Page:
A solitary pulmonary nodule (SPN) is the most common radiographic presentation of lung cancer. The imaging characteristics of solitary pulmonary nodules are described and illustrated. The appearance and implications of extension of lung cancer to the pleura are explored. Finally, the contribution of various thoracic imaging modalities to the diagnosis and staging of lung cancer are discussed briefly.[ONCOLOGY 11(9):1387-1402]
Over 95% of all primary lung tumors are bronchogenic carcinomas. These are subdivided into four main cell types: squamous cell carcinoma, small-cell carcinoma, adenocarcinoma, and large-cell carcinoma. The relative incidence of these four cell types has changed over the last 30 years, with the number of squamous cell tumors decreasing and the number of adenocarcinomas increasing. This reflects a change in the biology of lung cancer.
Although none of the four main cell types is exclusively central or peripheral in location, the majority of small-cell lung cancers and squamous cell carcinomas are centrally located. This is in contrast to most adenocarcinomas and large-cell tumors, which tend to be peripheral.
Among the more common central tumors, squamous cell carcinoma is more frequently associated with bronchial obstruction, a hilar mass, and cavitation. Small-cell carcinoma is often characterized by extensive, bulky mediastinal lymphadenopathy. Small-cell carcinoma is less likely than squamous cell carcinoma to produce bronchial obstruction.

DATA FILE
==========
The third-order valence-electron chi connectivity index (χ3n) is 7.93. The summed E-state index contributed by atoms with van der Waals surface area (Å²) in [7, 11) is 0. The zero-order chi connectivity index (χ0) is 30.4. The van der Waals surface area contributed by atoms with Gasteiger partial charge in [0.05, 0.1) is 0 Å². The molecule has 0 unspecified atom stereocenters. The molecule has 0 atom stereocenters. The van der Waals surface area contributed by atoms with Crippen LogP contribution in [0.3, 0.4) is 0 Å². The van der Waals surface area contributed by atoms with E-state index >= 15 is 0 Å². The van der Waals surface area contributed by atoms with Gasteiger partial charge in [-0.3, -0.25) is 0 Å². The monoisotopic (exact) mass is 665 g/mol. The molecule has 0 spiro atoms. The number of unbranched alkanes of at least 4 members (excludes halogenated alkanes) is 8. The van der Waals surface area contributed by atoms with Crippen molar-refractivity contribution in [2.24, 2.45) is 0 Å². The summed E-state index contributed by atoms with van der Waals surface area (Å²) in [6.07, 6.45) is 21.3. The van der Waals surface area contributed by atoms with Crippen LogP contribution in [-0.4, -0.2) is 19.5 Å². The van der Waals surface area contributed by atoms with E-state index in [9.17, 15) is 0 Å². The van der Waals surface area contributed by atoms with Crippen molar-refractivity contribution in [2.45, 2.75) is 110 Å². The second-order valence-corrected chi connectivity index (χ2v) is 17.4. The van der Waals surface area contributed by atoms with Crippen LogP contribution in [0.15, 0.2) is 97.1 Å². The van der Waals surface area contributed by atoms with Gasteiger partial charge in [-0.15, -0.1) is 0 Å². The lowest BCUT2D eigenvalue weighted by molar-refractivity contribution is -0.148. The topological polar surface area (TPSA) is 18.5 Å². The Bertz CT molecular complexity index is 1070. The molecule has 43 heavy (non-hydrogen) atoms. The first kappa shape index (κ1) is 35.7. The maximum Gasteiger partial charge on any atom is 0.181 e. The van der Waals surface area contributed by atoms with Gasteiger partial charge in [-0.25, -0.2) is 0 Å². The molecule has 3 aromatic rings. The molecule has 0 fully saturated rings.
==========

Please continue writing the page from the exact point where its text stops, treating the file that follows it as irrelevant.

A solitary pulmonary nodule (SPN) is a single round or oval opacity in the pulmonary parenchyma measuring < 3 cm in diameter and completely surrounded by pleura (Figure 1). The reported incidence of malignancy in a solitary pulmonary nodule varies from 3% to 6% in mass surveys of the general population to 30% to 60% of resected solitary pulmonary nodules.
The radiologic work-up of the solitary pulmonary nodule is pursued to facilitate the resection of potentially curable lung cancers and to minimize the resection of benign nodules. Neoplasm can often be strongly suspected or excluded based on the radiologic characteristics of the solitary pulmonary nodule.